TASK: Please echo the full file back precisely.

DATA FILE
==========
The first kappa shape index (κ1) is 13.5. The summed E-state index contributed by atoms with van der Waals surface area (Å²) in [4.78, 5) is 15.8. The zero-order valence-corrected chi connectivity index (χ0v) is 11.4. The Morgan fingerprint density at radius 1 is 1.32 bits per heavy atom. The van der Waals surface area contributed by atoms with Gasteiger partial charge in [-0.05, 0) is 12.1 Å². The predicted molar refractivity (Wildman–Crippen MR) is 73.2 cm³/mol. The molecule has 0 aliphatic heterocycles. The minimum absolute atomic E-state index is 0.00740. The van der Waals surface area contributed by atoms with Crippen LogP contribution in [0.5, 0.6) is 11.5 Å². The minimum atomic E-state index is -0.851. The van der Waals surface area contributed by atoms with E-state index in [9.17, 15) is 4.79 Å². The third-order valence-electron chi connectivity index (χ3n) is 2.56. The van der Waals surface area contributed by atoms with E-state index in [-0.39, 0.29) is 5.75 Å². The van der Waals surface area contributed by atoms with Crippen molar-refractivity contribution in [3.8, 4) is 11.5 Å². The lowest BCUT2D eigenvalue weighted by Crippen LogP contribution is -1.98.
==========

The first kappa shape index (κ1) is 13.5. The summed E-state index contributed by atoms with van der Waals surface area (Å²) in [4.78, 5) is 15.8. The zero-order valence-corrected chi connectivity index (χ0v) is 11.4. The Morgan fingerprint density at radius 1 is 1.32 bits per heavy atom. The van der Waals surface area contributed by atoms with Gasteiger partial charge in [-0.05, 0) is 12.1 Å². The predicted molar refractivity (Wildman–Crippen MR) is 73.2 cm³/mol. The molecule has 0 aliphatic heterocycles. The minimum absolute atomic E-state index is 0.00740. The van der Waals surface area contributed by atoms with Crippen LogP contribution in [0.5, 0.6) is 11.5 Å². The minimum atomic E-state index is -0.851. The van der Waals surface area contributed by atoms with E-state index in [9.17, 15) is 4.79 Å². The third-order valence-electron chi connectivity index (χ3n) is 2.56. The van der Waals surface area contributed by atoms with E-state index in [-0.39, 0.29) is 5.75 Å². The van der Waals surface area contributed by atoms with Crippen molar-refractivity contribution in [3.8, 4) is 11.5 Å². The lowest BCUT2D eigenvalue weighted by Crippen LogP contribution is -1.98.